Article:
May 4, 2010

Rivoli Theater becoming reality in Myrtle Beach
Group signs off on the designs on Wednesday

By Lorena Anderson - landerson@thesunnews.com

Though the city of Myrtle Beach has been focused for nine months on completing the boardwalk, it has another large project waiting in the wings.

The Rivoli Theater project, which calls for a performing arts center at the Myrtle Beach Convention Center, is, as they say, shovel-ready.

Rivoli Theater group member Bob Pickett said an event planned for Wednesday, during which architect Steve Usry will officially sign off on his designs for the 700-seat performing arts complex, is meant to let people know the project is still active.

Two years ago, the city budgeted about $6 million for the basic center, leaving the Rivoli group to raise money to outfit the performance space to its specifications. Pickett said the nonprofit group's board has hired a Charleston-based fundraising consultant to handle that.

Several years ago, the group held a fund drive that brought in more than $600,000, auctioning hand-decorated carousel horses, some of which can still be seen around town. That money was going to be contributed to the new performing arts center, but the group chose to hire a theater manager and fundraisers instead.

The carousel-horse auction was held when the group had thought it could still work with the old Rivoli Theatre on Chestnut Street, a building that has been through several incarnations. The old theater would need too many renovations to make it usable, and it has no dedicated parking, the city has said, so the group and the city decided the convention center would be a better option.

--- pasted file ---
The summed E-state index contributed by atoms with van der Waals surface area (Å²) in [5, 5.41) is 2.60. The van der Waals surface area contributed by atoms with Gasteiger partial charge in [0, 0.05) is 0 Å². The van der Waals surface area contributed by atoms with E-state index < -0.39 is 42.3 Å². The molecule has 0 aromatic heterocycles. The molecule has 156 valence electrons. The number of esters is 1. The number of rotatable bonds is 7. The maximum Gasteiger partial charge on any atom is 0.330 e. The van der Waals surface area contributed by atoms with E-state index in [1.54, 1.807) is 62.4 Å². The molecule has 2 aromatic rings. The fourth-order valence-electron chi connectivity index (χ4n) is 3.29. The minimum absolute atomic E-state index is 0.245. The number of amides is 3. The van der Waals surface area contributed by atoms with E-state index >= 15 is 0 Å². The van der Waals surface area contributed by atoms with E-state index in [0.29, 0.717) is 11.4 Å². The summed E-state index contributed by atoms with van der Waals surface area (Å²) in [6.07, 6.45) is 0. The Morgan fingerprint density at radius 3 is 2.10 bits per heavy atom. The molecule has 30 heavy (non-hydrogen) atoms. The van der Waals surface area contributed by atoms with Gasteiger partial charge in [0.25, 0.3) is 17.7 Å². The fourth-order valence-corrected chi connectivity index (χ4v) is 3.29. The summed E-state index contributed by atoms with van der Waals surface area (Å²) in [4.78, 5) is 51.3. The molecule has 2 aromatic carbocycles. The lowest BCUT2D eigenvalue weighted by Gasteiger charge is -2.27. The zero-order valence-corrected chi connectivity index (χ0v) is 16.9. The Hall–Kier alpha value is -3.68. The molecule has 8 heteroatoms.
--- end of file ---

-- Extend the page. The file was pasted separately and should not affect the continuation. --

The city has said it will sell the Chester Street building and give the money to the Rivoli group, knocking down the amount the group must raise, said city manager Tom Leath.

The city has been waiting for the market to improve to try and sell the building, hoping to get about $800,000.

Whatever the final cost estimate, the Rivoli group will be responsible for raising anything over the $6.8 million the city has budgeted, and Leath said the city cannot go forward with construction until the group has the cash in hand or firm pledges.

"With our current budget situation, we are not going to be able to front any of the money or loan the Rivoli group any money," Leath said. "So the question is, how quickly can they raise the money?"

Pickett estimated the group will raise $2 million. The basic performance space could be used for convention speakers, workshops and seminars, but to make it work for live performances, the Rivoli group wants more fly-space, theatrical lighting and sound, dressing rooms, a lobby and other additions.

Usry has designed a building that will stand behind the convention center so the theater can share parking, loading and unloading zones, and even some staff with the center.

He said the new theater would stand on what is now a parking lot, and the current handicap parking spaces would be moved over so access will remain the same.

The new theater will help the city meet its stated requirement to have doubled in size to become a 200,000- square-foot convention center by 2014. If the expansion hasn't taken place, Myrtle Beach will have to give back about $7 million it received from the state and used to buy land for the expansion. Leath said the 30,000 square feet in the new performing arts center should contribute to the expansion's total.

Usry said the plan-signing is the Rivoli group's way of observing a milestone in a process that has been going on for several years now.
"They've invested a good bit of their money in this and they are excited," he said. "They want everyone to know we're much farther down the road than we've ever been."

Contact LORENA ANDERSON at 444-1722.

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